Allison Adelle Hedge Coke is the author or editor of 18 books, most recently, Look at This Blue, a 2022 National Book Award finalist. She is a distinguished professor of creative writing at UC Riverside and director of the Medical Health & Humanities designated emphasis at the UCR School of Medicine. Zócalo’s Poetry Curator for October, Hedge Coke chatted with us in the green room about inventing games, the poets on her radar, and her earliest creative memory.
How has the pandemic affected how you think about poetry or write poetry?
I don't know that my thoughts have changed about it. Poetry is always an essential thing. During the pandemic, I created a poetry exercise for everybody, every day, the first year (except for when I got COVID, but I doubled up after and created so that I would have 350 before the time was up). If you go to #poempromptsforthepandemic on Instagram or Facebook, you’ll see them. I thought: This is something I could do at home and offer people because people said they didn't know what to write.
Who are poets you’ve read recently?
Roda Avelar, who just got the Ruth Lilly and Dorothy Sargent Rosenberg Poetry Fellowship, and is a brilliant, brilliant poet. Another poet is Anthony Cody; he's doing brilliant work. There's also Mai Der Vang; Yellow Rain, oh my gosh, was mind-blowing. Fresno is like a kettle of fire for poetry. Those three, and the four [poets I selected for] this month’s curation. Millicent [Borges Accardi] and Brandy [Nālani McDougall], I’ve known for a while. Mary [Leauna Christensen] and Annie [Wenstrup] are newer to me and I’m really blown away by their work.
In an alternative universe where you took a different career path, what would you be doing now?
I've done everything in my life from packing crackers in a factory [to being a] tobacco sharecropper when I was young. I was a commercial fisher. I did construction. I was a collections manager, a lobbyist… There's so many different things that I've done, and I'm really open to things as they come up. I am prone to move into something I've never done before just to try it out if it's interesting to me.
What’s the last thing that made you really laugh?
I was thinking about my grandparents in Canada. My parents didn't drink anything at all, like ever. But my mother's mother had come over from Europe at age 12, I think, to teach school. On rare celebrations, she would pull out Sherry and little tiny cups for adults nearby. My parents did not partake, but aunties and uncles would, and I remembered my cousins, being kids, running through and sneaking those little tiny cups and drinking that sherry. We never did that, but we watched them do it. And for some reason, I thought of that today, and it just made me crack up and laugh. It was just a silly memory of these kids. I still don't think I've ever had it in my life, which is also funny.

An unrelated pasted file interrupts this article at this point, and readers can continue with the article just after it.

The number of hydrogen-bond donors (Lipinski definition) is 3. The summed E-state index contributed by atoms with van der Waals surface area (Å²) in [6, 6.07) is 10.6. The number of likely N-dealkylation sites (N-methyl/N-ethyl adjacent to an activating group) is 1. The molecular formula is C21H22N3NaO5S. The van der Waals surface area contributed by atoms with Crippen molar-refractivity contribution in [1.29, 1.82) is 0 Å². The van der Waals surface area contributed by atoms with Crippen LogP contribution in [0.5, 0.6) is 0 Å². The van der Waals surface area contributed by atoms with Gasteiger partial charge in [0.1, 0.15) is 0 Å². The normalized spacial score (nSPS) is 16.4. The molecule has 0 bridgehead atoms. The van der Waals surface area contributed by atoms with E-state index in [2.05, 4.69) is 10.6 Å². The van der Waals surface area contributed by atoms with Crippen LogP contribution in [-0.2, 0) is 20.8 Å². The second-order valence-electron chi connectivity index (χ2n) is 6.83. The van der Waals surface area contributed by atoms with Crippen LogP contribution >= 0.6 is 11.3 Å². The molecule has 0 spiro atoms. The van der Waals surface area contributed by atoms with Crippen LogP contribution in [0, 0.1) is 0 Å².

What’s a food you crave that you can’t cook?
I love sushi. You don't cook it—though the rice is cooked, I guess, and I have a great rice maker, so I probably could do it. But I don't think I could do it the way that it should be done. I think that that takes quite a bit of skill and craftsmanship. I admire good sushi preparation.
What’s a hobby you'd want to take up if you had more time?
I think game making if I had time, you know, I think that would be a great hobby to pick back up. When my kids were small, we used to invent games constantly. It’s something we do to pass time and I did it with my father and my siblings. I thought of a game the other day, a game called “Spoiler,” where you're watching a film with other writers and, during opening scene, the quickest person to have the solution to the entire film from the opening scene wins.
If you could have dinner with anyone, alive or dead, who would it be?
Ramón Palomares. He has passed, but the last time I saw him, we had a magnificent dinner together. I just adore and love him so much. Brilliant poet from Venezuela, and wonderful, wonderful human being.
What’s your earliest creative memory?
I literally don't remember not being creative. I was a born daydreamer and with that comes a lot of creativity. I had a little garage band as a kid, and I remember writing songs [and using] instruments that were worth, probably, thrift store sales, but in my mind, they were wonderful. And I learned the language, writing, in order to communicate with my sister quietly. She was older than me. And I remember her teaching me the sounds and the letters. She doesn't remember that at all. She remembers that I taught myself to read and write. But the idea was, we would write to each other in an encoded language, and along with using the alphabet, and English, we made up language. We were also prone to singing any time.